The First Defense: Flea and Tick Prevention for Dogs
Summer is in full swing, which means flea and tick season is as well. The heat and humidity serve as the optimal environment for these pests to develop into adults. While you’re looking forward to taking your best friend to the park or on a hike this summer, it’s also important to take preventative measures against fleas and ticks.
Flea and Tick Prevention Tips
Your furry friend can pick up fleas and ticks from other animals or places where other infested dogs, cats, deer, coyotes, and raccoons have been. Follow these three flea and tick prevention tips, so you and your pooch can enjoy summer to the fullest.
Regular grooming like brushing and bathing are important for flea and tick prevention. This gives you a chance to inspect for any signs of a flea or tick infestation like droppings or small red bites that might be left behind. Fleas are often found hiding near the base of the tail, around the neck, and on the belly. Ticks like those same areas, and can also be found on elbows, front legs, and even between toes and on eyelids.
Brushing should be done every couple days, no matter the length of your furry friend’s coat. Brushing takes out loose hairs, even if you have a shorthaired dog. If you have a longer-haired dog, brushing will also help avoid matting, which can be itchy and uncomfortable when knotted tightly to your best friend’s skin.
A regular scrub in the tub can help wash away fleas. It also gives you a great way to see your dog’s skin and identify any fleas or ticks they might have. Keep in mind that too much bathing can strip skin of essential oils that help protect the skin and coat. Talk with your vet or groomer on how often to bathe your dog.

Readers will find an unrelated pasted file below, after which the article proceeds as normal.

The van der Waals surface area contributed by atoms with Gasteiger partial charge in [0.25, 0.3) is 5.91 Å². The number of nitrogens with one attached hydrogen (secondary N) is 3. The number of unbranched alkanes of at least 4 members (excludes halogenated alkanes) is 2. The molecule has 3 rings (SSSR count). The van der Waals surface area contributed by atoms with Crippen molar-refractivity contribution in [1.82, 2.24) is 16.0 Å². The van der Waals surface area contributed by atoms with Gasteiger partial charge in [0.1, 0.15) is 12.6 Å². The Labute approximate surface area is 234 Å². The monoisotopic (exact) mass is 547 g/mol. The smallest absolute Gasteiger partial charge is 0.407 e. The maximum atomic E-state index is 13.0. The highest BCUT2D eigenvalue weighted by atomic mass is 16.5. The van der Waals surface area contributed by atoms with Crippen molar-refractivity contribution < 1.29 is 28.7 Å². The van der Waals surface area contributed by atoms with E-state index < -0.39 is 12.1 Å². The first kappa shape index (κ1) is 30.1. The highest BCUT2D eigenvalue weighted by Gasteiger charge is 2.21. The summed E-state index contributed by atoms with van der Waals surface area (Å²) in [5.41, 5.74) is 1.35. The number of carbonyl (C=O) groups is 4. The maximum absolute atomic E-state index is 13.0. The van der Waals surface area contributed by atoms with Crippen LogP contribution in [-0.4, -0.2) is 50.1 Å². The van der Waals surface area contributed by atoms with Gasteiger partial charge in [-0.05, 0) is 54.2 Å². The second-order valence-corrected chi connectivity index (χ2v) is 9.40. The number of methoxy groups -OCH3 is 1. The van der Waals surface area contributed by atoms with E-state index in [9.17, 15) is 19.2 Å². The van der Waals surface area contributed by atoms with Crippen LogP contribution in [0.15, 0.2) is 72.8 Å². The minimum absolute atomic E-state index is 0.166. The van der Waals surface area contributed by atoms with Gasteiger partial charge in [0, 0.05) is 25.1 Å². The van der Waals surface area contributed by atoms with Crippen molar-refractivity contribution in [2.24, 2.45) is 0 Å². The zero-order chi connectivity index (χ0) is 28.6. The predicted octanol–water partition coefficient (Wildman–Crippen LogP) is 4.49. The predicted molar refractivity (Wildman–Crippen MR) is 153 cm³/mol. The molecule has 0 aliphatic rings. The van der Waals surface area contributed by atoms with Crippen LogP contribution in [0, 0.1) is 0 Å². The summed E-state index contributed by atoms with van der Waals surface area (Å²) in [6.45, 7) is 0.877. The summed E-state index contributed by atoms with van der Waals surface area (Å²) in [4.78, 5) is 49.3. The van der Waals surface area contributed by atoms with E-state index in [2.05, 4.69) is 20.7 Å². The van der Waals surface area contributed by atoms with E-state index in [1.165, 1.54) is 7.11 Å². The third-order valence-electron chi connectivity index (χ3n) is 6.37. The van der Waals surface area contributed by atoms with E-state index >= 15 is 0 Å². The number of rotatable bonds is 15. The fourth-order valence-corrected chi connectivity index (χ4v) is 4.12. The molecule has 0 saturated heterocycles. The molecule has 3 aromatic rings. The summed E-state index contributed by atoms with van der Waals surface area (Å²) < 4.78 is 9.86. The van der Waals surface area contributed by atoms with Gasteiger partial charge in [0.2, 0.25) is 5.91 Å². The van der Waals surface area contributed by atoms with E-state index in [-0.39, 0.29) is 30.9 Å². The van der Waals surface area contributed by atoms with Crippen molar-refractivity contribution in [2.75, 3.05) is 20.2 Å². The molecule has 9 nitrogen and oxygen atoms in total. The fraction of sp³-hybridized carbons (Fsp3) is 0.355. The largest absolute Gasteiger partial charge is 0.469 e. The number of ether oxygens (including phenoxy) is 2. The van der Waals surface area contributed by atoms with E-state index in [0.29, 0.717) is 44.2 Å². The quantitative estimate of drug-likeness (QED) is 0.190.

Invest in flea and tick products.
Talk with your veterinarian about products for flea and tick control. There are a wide variety of flea and tick prevention products available over the counter, such as pills, collars, ointments, and sprays. There are also some all-natural options as well.
While you may want to stop giving your dog flea and tick prevention medication during the winter months, it’s best to continue with it all year long. Fleas can live at temperatures as low as 33 degrees, so if your pooch catches one of these pests outside and carries it inside your warm home, they can continue to stick around and wreak havoc on your best friend’s skin.
Feed your dog high-quality food.
The quality of food your dog eats will help determine the health of his skin and hair. Protein and essential fatty acids, like omega 3 and 6 fatty acids, are key nutrients for the skin and coat health of your best friend. According to PetMD, fur consists of approximately 95 percent protein, with 25-30 percent of your dog's protein intake allocated to support your dog’s skin and coat.
It’s important to feed your furry friend food that’s rich in high-quality protein. Bil-Jac Dog Foods provide the protein and essential fatty acids levels your dog needs to maintain a healthy skin and coat, with real, fresh chicken used as the main ingredient. A strong defense against fleas and ticks starts with a healthy skin and coat that is supported by high-quality nutrition.
What to Do If Your Dog Has Fleas or Ticks
If your furry friend does come in contact with some pesky bugs this summer, contact your vet or groomer immediately to find the best treatment to eliminate the issue. Don’t forget to wash or get rid of all his bedding and completely vacuum your furniture and carpets as well.
Keep Your Furry Friend Healthy Year-Round
If you follow these prevention tips and act quickly at the sign of pests, you can help your dog be well protected for flea and tick season. Want more ways to keep your dog happy and happy? Join our Best Friends Club today. Each month, you’ll receive special training tips, informative articles, and members-only discounts on Bil-Jac products.